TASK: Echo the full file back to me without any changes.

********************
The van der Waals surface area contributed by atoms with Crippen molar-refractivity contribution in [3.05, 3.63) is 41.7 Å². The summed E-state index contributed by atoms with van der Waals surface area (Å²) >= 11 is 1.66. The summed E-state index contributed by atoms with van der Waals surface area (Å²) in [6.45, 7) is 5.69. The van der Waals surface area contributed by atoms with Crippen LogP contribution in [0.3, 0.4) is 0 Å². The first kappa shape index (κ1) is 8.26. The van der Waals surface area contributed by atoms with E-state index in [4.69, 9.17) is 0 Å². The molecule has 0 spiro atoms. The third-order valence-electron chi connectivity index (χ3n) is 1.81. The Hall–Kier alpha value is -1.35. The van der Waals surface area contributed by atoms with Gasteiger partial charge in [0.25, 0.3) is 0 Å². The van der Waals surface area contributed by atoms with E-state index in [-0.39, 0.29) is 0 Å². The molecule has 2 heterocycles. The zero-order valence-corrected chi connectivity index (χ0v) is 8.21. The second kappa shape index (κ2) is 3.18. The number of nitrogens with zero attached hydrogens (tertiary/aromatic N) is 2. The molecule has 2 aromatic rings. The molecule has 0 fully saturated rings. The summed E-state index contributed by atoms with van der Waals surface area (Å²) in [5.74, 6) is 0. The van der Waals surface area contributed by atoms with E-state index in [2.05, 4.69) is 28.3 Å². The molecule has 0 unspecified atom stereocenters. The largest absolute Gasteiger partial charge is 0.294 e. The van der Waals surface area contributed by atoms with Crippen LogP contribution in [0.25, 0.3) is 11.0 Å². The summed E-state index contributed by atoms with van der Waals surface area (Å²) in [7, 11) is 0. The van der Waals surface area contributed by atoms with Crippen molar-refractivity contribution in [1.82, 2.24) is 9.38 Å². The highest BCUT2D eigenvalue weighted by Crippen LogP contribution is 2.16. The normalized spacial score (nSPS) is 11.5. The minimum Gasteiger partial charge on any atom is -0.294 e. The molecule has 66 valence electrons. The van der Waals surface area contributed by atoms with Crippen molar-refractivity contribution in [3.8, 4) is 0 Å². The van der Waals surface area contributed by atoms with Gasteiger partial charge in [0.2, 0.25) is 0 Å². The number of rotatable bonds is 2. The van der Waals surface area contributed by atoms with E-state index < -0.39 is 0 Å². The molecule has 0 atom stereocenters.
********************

The van der Waals surface area contributed by atoms with Crippen molar-refractivity contribution in [3.05, 3.63) is 41.7 Å². The summed E-state index contributed by atoms with van der Waals surface area (Å²) >= 11 is 1.66. The summed E-state index contributed by atoms with van der Waals surface area (Å²) in [6.45, 7) is 5.69. The van der Waals surface area contributed by atoms with Crippen LogP contribution in [0.3, 0.4) is 0 Å². The first kappa shape index (κ1) is 8.26. The van der Waals surface area contributed by atoms with E-state index in [4.69, 9.17) is 0 Å². The molecule has 0 spiro atoms. The third-order valence-electron chi connectivity index (χ3n) is 1.81. The Hall–Kier alpha value is -1.35. The van der Waals surface area contributed by atoms with Gasteiger partial charge in [0.25, 0.3) is 0 Å². The van der Waals surface area contributed by atoms with E-state index in [-0.39, 0.29) is 0 Å². The molecule has 2 heterocycles. The zero-order valence-corrected chi connectivity index (χ0v) is 8.21. The second kappa shape index (κ2) is 3.18. The number of nitrogens with zero attached hydrogens (tertiary/aromatic N) is 2. The molecule has 2 aromatic rings. The molecule has 0 fully saturated rings. The summed E-state index contributed by atoms with van der Waals surface area (Å²) in [5.74, 6) is 0. The van der Waals surface area contributed by atoms with E-state index in [2.05, 4.69) is 28.3 Å². The molecule has 0 unspecified atom stereocenters. The largest absolute Gasteiger partial charge is 0.294 e. The van der Waals surface area contributed by atoms with Crippen LogP contribution in [0.25, 0.3) is 11.0 Å². The summed E-state index contributed by atoms with van der Waals surface area (Å²) in [7, 11) is 0. The van der Waals surface area contributed by atoms with Crippen molar-refractivity contribution in [1.82, 2.24) is 9.38 Å². The highest BCUT2D eigenvalue weighted by Crippen LogP contribution is 2.16. The normalized spacial score (nSPS) is 11.5. The minimum Gasteiger partial charge on any atom is -0.294 e. The molecule has 66 valence electrons. The van der Waals surface area contributed by atoms with Crippen molar-refractivity contribution in [3.8, 4) is 0 Å². The van der Waals surface area contributed by atoms with Gasteiger partial charge in [0.2, 0.25) is 0 Å². The number of rotatable bonds is 2. The van der Waals surface area contributed by atoms with E-state index < -0.39 is 0 Å². The molecule has 0 atom stereocenters.